Mazda Mpv Minivan


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Mazda Mpv Minivan

  1. 1. The 2000 Mazda MPV Minivan By Steve Schaefer © AutoWire.Net San Francisco: Mazda has offered the MVP minivan for years as an alternative to the mainstream minivans. But as competitors remodeled, the MPV rolled along with minimal change. Finally, for 2000, a totally new Mazda people mover is ready for inspection. The MPV's new design fits right in with the going trends - the body wears the mixture of curved surfaces and sharp edges favored today. Mazda calls its corporate design philosophy "Contrast in Harmony." Pointy grilles are increasingly popular, and the new MPV flaunts one with five points. Resembling the hot new Honda Odyssey, the MPV wears chiseled fenders, tall tail lamps and a sharp window line. My tester, in a deep black, also had the GFX package, which includes front and rear spoilers and aerodynamic sills. My colleague, Ken, dubbed it the "Darth Vadermobile." When you're not the volume leader, you add value. The MPV is available in three levels, starting below $20,000 in the DX version. This is no stripped model - it throws in an automatic transmission, power steering, air conditioning, tilt wheel, intermittent wipers and an air filtration system as standard. The midrange LX starts at $22,040, and adds anti-lock brakes, power locks and windows, heated power mirrors, privacy glass, cruise control and more. The top level ES model bases at $25,540, but gets leather seats and steering wheel, cabinet-quality wood-tone trim, rear air conditioning, side airbags in front, a nine-speaker sound system, and 16-inch alloy wheels. Every MPV gets the same 2.5-liter four-cam V6 under hood, which delivers 170 horsepower. The high-tech engine pulls the 3,600-pound car along remarkably well. Fuel mileage figures of 18 city and 23 highway are acceptable for people movers. Surprisingly, the MPV achieves Low Emission Vehicle (LEV) status in California. As befits a sibling of the Miata, the MPV handles better than a typical minivan. The MacPherson strut independent front suspension and torsion-beam-axle rear suspension gives the MPV poise, as I discovered during some winter rainstorms, when only the pounding of water on the windshield tipped me off to the terrible weather outside. Perhaps the MPV's greatest selling point is its elegant interior. Thanks to Mazda's OptiSpace design philosophy, it's enormously comfortable and spacious, and light interior colors open it up even more. The slightly angular dash panel blends into the sculpted door panels in one continuous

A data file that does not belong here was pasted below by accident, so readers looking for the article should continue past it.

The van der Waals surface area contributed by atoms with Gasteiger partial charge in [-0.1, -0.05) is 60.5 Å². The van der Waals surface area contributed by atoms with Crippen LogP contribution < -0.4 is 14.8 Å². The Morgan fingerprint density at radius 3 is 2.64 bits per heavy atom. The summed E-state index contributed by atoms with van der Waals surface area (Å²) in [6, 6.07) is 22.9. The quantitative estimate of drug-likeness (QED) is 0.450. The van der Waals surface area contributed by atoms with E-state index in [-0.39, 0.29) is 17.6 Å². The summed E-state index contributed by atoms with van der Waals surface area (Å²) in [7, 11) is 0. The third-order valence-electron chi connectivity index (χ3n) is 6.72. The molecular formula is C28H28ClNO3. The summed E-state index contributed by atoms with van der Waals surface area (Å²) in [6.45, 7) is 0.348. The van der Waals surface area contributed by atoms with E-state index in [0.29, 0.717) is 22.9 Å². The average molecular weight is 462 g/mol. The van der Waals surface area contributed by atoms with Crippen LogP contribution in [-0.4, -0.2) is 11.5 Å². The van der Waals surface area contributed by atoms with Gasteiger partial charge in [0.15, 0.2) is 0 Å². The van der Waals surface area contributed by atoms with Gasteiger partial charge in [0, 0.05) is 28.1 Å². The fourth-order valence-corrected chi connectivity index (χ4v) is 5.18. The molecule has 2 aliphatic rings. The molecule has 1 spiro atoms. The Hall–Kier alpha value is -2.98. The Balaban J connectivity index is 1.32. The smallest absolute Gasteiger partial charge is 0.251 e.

2. 2. flow. The Japanese-built MPV features fine quality of materials and painstakingly perfect assembly. The sound system and climate controls live in a particularly finely rendered high-mounted panel. Storage spots are everywhere, including a front passenger underseat drawer, a generous glove compartment, and a center console bin that holds a dozen CDs. Any beverage may be consumed by any passenger and there'll be a holder for it nearby. Seven folks ride comfortably in the MPV, especially with unique features like the "Side-by Slide" removable second-row seats that let you, with a quick push, open up the way to the third row seats and also enable you to group or separate your kids. The seats weigh just 37 pounds each, so they pop out easily, and you can create whatever combination of people and luggage space you want. The third seat folds flat into the floor. I've never been a fake wood fan, but Mazda's wood has a prettiness that's surprising in a minivan. The entire interior layout is sophisticated, clean and practical. The controls have a fine tactile feel and creamy-smooth operation. The firm seats offer real support and sprout fold-down armrests too. Middle row passengers can roll down their windows in the lightweight dual sliding doors, something riders in other minivans can't do. Mazda has taken inspiration from Chrysler and hidden the door slide tracks in the window channels for a cleaner finish. My tester's 180-watt, nine-speaker "Super Sound" system brought to mind the "concert hall" cliché. It's standard in the ES model, and features a six-disc "in-dash jukebox" CD changer. Parking the MPV in your driveway and running the sound system could be a very pleasing pastime. Equipped at the ES level, with all the trimmings, the MVP is a fine way to take a big family to town in style without breaking the bank. By Steve Schaefer © AutoWire.Net – San Francisco Byline: By Steve Schaefer © AutoWire.Net – San Francisco Column Name: Contrast in Harmony Topic: 2000 Mazda MPV Minivan Word Count: 701 Photo Caption: The 2000 Mazda MPV Minivan Photo Credits: Mazda PR Series #: 2000- 11